After electrical cable is routed to various locations, electrical connectors are applied to the cable at those locations. These electrical connectors are rugged and are capable of assembly to electrical cable without delicate assembly operations. Further, these electrical connectors are suitable for assembly to the cable subsequent to routing the cable in a building. Optical connectors are less rugged and require delicate assembly operations. Consequently, optical connectors are installed on optical cables in a factory or portable cabin wherein the environment is free of disturbance or contaminants and is conducive to performance of the delicate assembly operations.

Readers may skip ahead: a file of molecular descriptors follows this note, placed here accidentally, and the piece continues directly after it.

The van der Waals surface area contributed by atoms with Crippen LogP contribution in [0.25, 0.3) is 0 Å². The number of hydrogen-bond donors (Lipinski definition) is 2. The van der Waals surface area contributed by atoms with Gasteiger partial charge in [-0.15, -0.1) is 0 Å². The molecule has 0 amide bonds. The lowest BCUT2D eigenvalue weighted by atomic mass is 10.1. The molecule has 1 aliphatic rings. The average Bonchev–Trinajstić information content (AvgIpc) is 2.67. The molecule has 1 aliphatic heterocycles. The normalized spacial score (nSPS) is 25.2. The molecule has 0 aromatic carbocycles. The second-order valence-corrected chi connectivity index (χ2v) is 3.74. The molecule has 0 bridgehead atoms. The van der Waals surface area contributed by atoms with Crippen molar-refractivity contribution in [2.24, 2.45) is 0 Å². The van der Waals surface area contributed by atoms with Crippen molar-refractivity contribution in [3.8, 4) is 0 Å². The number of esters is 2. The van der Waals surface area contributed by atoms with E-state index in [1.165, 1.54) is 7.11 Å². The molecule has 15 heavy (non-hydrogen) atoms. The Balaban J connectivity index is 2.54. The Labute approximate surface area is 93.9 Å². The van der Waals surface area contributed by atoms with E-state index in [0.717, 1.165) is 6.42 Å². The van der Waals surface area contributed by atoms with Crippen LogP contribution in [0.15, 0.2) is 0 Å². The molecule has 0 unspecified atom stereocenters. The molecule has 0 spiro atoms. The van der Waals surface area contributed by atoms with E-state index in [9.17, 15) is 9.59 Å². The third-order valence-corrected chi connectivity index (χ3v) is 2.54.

The present invention resides in a means in the form of a pulling bullet for pulling an optical fiber cable and optical connectors through a confined passage. The pulling bullet covers and protects each polished optical fiber of the cable, and is temporarily attached to one of the connectors assembled with the cable. The pulling bullet also is rotatable with respect to the cable, thereby to avoid the application of torsion stresses on the cable during routing. The pulling bullet is frangible at the tension force limit of either the cable or the junction of the cable and an optical connector to which the pulling bullet is temporarily secured. Thereby the pulling bullet is frangible before damage is done to the cable or the junction, should binding or undue friction resist the cable from being pulled along by the pulling bullet. The frangible section of the pulling bullet is provided by an eye that receives a loop of a rope used for hauling the pulling bullet. Further the pulling bullet is molded in one piece with generous tolerances from inexpensive material, and thereby is designed to be disposable.